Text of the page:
Greens and Special Interests Collide on the Ayalon Highway

Two bills that would return billboards to the road are accelerating.

Media and outdoor advertising companies never truly believed that the billboard advertisements along the Ayalon highway would be removed for good. Although a court order to that effect, ruling that such signs are illegal, went into effect last month, media companies for the most part have responded by either covering existing signs with sheets of cloth, or removing the ads themselves while leaving the scaffolding intact. One went so far as to "cover" its ad with largely transparent cloth.

And in fact, it appears that one of the great achievements of environmental organizations in recent years, the successful appeal to the courts for the ban of the ads, will not hold up for long.

Kadima leader Ehud Olmert, Labor leader Ehud Barak and Rabbi Ovadia Yosef - the spiritual leader of the Shas party - are allied in support of a bill that would legalize reinstatement of outdoor advertisement along the Ayalon. Their faces may well be able to smile upon the voter on the road in upcoming election campaigns.

Even though the Likud party opposes the bill as part of its support for the green agenda, Benjamin Netanyahu will also be able to join them.

The reason is that the Knesset plenum is expected to approve a bill submitted by MK Yoram Marciano (Labor) to reinstate signage along the Ayalon. Simultaneously, Yoel Hasson (Kadima) has already submitted another bill on the issue as well. Immediately after initial approval of the bill, road-sign companies will apply to the court for permission to repost the huge advertisements along the highway that cuts through Tel Aviv from south to north.

From the moment the signs were removed from along the highway, it was clear that the last word had not been said. The legislative proposals submitted by Hasson and Marciano hovered in the background. The services of lobbyists Aliza Goren and Tomer Amir were hired by Baram sign company, and its competitor Nur brought in public-relations consultant Naftali Ben Simon.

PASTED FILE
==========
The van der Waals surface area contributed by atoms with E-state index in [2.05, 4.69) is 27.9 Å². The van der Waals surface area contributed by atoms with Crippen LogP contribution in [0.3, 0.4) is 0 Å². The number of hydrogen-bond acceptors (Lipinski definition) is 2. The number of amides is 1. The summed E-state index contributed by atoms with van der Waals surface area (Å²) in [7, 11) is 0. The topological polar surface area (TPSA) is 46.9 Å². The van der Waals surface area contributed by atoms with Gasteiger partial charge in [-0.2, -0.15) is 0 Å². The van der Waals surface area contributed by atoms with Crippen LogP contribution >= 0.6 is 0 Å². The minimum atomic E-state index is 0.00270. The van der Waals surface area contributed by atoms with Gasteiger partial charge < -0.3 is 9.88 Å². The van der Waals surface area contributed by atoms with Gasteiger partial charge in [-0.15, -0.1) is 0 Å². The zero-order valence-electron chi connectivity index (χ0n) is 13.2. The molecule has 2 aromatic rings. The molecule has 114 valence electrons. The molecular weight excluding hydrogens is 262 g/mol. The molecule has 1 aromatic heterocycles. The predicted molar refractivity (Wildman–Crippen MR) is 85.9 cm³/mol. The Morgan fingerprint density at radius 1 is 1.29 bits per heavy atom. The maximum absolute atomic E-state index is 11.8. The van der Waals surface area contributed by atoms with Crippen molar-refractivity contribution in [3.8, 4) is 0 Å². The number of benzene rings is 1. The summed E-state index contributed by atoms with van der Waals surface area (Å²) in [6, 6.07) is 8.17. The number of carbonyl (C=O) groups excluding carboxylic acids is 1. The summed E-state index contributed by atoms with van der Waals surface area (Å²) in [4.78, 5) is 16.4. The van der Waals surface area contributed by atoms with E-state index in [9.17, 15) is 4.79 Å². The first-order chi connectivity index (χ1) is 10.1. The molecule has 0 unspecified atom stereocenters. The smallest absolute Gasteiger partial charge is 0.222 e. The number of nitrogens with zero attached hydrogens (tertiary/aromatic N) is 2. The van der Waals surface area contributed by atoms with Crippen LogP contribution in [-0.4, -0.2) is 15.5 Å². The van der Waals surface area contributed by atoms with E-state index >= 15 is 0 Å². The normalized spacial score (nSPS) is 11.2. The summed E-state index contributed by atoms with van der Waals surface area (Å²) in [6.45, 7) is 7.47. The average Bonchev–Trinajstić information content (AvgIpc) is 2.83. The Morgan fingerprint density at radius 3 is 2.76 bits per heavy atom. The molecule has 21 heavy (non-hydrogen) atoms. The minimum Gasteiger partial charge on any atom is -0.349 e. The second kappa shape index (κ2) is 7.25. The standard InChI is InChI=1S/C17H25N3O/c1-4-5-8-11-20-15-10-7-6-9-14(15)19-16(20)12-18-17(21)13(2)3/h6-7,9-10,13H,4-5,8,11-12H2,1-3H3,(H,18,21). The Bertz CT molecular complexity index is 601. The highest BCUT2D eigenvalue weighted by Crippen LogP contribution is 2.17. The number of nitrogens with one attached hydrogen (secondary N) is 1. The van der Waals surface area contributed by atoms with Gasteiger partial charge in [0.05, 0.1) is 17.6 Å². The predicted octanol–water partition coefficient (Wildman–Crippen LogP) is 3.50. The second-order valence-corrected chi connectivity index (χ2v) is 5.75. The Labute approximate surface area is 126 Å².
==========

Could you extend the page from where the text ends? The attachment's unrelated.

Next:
One of the central claims by representatives of the sign companies has been that failure of the new bill to pass would result in the layoffs of 5,000 workers employed in the road sign industry. Notably, although the signs along the Ayalon have already been removed, there have been no reports of massive layoffs so far.

Nevertheless, and regardless of the lobbying efforts, the media firms can safely rub their hands in satisfaction: Already three weeks ago, the Knesset Economic Affairs Committee approved scheduling of the preliminary vote on the bill. Naturally, MK Marciano welcomed the news. "Most laws in the country are based on economic considerations. Shouldn't the employees of road sign companies Nur, Edri and Baram receive legal protection like those of other firms?"

The Economic Affairs Committee reached its decision in opposition to the position of the police. "Anytime we don't have our eyes on the road, it's dangerous," the national police traffic engineer told the committee. "Signs capture the eye and our attention is turned from the road to the sign. In those two seconds of inattention, the driver has moved 50 meters forward," he said.

Transport Minister Shaul Mofaz, who was to have presented the ministry's position on th eissue, was absent for the vote.